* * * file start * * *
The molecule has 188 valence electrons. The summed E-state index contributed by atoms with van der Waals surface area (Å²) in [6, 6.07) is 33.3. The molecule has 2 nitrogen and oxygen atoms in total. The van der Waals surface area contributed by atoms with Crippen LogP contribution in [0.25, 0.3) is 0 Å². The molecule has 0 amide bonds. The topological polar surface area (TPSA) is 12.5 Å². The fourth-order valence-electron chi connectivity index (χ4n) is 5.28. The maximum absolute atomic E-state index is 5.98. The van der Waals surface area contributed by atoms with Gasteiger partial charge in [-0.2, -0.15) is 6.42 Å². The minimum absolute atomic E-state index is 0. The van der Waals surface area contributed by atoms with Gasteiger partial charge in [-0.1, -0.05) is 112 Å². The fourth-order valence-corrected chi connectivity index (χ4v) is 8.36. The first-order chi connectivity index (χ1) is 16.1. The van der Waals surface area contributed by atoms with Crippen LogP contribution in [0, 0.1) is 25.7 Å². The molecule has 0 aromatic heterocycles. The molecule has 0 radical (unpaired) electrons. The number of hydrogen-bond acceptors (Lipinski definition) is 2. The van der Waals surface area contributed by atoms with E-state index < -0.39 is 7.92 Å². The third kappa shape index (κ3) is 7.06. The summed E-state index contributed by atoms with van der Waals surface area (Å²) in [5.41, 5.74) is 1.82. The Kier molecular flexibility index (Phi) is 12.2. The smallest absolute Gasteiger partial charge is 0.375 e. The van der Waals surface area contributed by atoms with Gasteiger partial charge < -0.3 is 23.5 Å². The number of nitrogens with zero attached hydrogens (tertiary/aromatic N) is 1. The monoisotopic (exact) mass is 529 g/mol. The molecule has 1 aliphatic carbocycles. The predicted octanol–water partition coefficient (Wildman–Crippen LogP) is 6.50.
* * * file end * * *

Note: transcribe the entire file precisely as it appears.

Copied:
The molecule has 188 valence electrons. The summed E-state index contributed by atoms with van der Waals surface area (Å²) in [6, 6.07) is 33.3. The molecule has 2 nitrogen and oxygen atoms in total. The van der Waals surface area contributed by atoms with Crippen LogP contribution in [0.25, 0.3) is 0 Å². The molecule has 0 amide bonds. The topological polar surface area (TPSA) is 12.5 Å². The fourth-order valence-electron chi connectivity index (χ4n) is 5.28. The maximum absolute atomic E-state index is 5.98. The van der Waals surface area contributed by atoms with Gasteiger partial charge in [-0.2, -0.15) is 6.42 Å². The minimum absolute atomic E-state index is 0. The van der Waals surface area contributed by atoms with Gasteiger partial charge in [-0.1, -0.05) is 112 Å². The fourth-order valence-corrected chi connectivity index (χ4v) is 8.36. The first-order chi connectivity index (χ1) is 16.1. The van der Waals surface area contributed by atoms with Crippen LogP contribution in [0, 0.1) is 25.7 Å². The molecule has 0 aromatic heterocycles. The molecule has 0 radical (unpaired) electrons. The number of hydrogen-bond acceptors (Lipinski definition) is 2. The van der Waals surface area contributed by atoms with E-state index < -0.39 is 7.92 Å². The third kappa shape index (κ3) is 7.06. The summed E-state index contributed by atoms with van der Waals surface area (Å²) in [5.41, 5.74) is 1.82. The Kier molecular flexibility index (Phi) is 12.2. The smallest absolute Gasteiger partial charge is 0.375 e. The van der Waals surface area contributed by atoms with Gasteiger partial charge < -0.3 is 23.5 Å². The number of nitrogens with zero attached hydrogens (tertiary/aromatic N) is 1. The monoisotopic (exact) mass is 529 g/mol. The molecule has 1 aliphatic carbocycles. The predicted octanol–water partition coefficient (Wildman–Crippen LogP) is 6.50.